4. David, thanks for the kind words. Regarding the first comment, I know lots of people would like a Whole Foods, but that doesn’t mean we should take a developer’s claim at face value. I was initially open to the possibility of development at the Cafritz property and sent out several letters to our community to invite attendance to public meetings on the subject (and I even said some nice things about what I perceived as the developer’s willingness to work with the community). But as the public process moved forward, I contacted Whole Foods to verify the developer’s claims. What I found was quite different from the official line. On top of that, local officials and I were given seriously flawed traffic analysis from the development team, and other questions emerged as well. I worked closely with the municipal leaders of Riverdale Park, University Park and College Park – and all of these local officials shared serious concerns about the proposed development and, ultimately, were not willing to support the project as proposed. Setting aside the “Whole Foods” talk (which the developers knew would get the most support), the site is not even zoned for such development, and Route 1 could not handle the thousands of cars per day that the development would bring. Beyond all this, people contacting me opposed the project by wide margins. I’m willing to support good, well thought out projects that enhance our community even if there is some opposition – that’s the nature of redevelopment, and my record supports that. However, when the flaws are so great, like at the Cafritz property, I cannot be a party to such development. I confess I have high standards for the vacant properties on Route 1 and won’t just accept anything that comes along – otherwise we lose in the long run. But I’m not just waiting, I direct developers to sites all the time … I even put 30+ developers on a bus recently to show them all the opportunities. I am not going to sell College Park out for the wrong development, I’m going to keep working for high quality development at East Campus and throughout the corridor. Lastly, back to the “Whole Foods” discussion, see: http://www.newsline.umd.edu/business/specialreports/townsinflux/cafritz021009.htm. First, the letter of intent referenced in the article was not news, it was several years old, and second, a letter of intent means little beyond that they would talk with a developer. Whole Foods probably signs dozens, if not hundreds, of these each year. In the article, the developer’s message was essentially, “trust us – build it and Whole Foods will come.” And what did Whole Foods’ spokesperson say? “No comment.” That speaks volumes. Normally, the spokesperson would say, “we’re very excited…” It is very simplistic and misguided to say that I killed a Whole Foods, but I do not apologize for scrutinizing the project. That is my job. If the 38 acres were rezoned from single family to mixed-use, the developers would have had a free hand to develop it to incredible density by right.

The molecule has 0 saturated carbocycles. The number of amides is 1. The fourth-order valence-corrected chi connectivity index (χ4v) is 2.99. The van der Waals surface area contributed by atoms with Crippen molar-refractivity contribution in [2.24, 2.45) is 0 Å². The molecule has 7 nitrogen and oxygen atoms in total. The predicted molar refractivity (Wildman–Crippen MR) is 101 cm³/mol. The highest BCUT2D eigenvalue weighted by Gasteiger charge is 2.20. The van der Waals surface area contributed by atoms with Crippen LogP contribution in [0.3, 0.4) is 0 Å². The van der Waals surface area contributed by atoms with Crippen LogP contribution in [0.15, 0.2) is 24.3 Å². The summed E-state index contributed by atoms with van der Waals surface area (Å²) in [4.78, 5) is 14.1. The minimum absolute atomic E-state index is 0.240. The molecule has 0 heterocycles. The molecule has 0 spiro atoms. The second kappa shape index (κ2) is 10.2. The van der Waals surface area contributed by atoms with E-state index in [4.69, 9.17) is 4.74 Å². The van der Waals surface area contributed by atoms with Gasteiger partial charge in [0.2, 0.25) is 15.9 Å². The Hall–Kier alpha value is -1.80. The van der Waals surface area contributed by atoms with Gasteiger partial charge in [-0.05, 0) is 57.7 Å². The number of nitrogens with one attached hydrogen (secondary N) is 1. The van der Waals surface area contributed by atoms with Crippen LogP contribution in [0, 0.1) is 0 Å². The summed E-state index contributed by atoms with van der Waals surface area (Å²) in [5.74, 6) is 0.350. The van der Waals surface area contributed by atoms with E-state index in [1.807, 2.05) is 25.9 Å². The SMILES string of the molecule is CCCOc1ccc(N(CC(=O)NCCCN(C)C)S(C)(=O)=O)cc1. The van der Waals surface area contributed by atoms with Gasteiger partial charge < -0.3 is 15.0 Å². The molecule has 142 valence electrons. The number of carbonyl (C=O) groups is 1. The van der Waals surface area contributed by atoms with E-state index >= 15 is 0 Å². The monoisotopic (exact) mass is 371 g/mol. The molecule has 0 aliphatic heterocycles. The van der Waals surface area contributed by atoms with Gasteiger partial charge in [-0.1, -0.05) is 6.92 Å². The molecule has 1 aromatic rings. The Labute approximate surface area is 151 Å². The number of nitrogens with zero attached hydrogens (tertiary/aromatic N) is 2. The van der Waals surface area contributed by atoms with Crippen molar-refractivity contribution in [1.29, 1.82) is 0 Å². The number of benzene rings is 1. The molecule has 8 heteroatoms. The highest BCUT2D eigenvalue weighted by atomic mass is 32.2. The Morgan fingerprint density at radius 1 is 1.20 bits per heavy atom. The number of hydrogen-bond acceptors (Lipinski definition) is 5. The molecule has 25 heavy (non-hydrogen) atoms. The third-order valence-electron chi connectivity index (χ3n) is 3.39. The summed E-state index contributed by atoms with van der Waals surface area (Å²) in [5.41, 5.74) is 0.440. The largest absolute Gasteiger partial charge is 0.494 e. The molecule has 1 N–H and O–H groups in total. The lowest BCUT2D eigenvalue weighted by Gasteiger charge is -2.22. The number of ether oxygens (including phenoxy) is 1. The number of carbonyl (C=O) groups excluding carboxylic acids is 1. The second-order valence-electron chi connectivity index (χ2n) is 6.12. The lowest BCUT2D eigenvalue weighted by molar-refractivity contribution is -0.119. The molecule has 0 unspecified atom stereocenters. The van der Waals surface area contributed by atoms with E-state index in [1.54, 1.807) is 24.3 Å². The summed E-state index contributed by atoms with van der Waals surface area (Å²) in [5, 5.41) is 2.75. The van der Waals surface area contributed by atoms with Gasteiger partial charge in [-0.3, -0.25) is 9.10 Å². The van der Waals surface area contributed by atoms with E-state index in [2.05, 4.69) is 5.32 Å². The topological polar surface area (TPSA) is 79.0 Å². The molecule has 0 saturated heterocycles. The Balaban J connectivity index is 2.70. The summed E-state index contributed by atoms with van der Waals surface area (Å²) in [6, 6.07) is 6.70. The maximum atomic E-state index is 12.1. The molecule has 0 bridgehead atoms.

5. Definitely agree with Eric here. Developers will throw the “whole foods” claim out all the time. It’s a great way to garner community support, but it’s often a hollow promise. Hopefully the property won’t be built as single-family detached housing as it’s currently zoned. That would be a terrible tragedy given its proximity near a metro station and inside the beltway. Instead I’d like to see an innovative, outwardly-oriented new urbanist community built there at a density that is acceptable to the community…. something like the arts district in Hyattsville.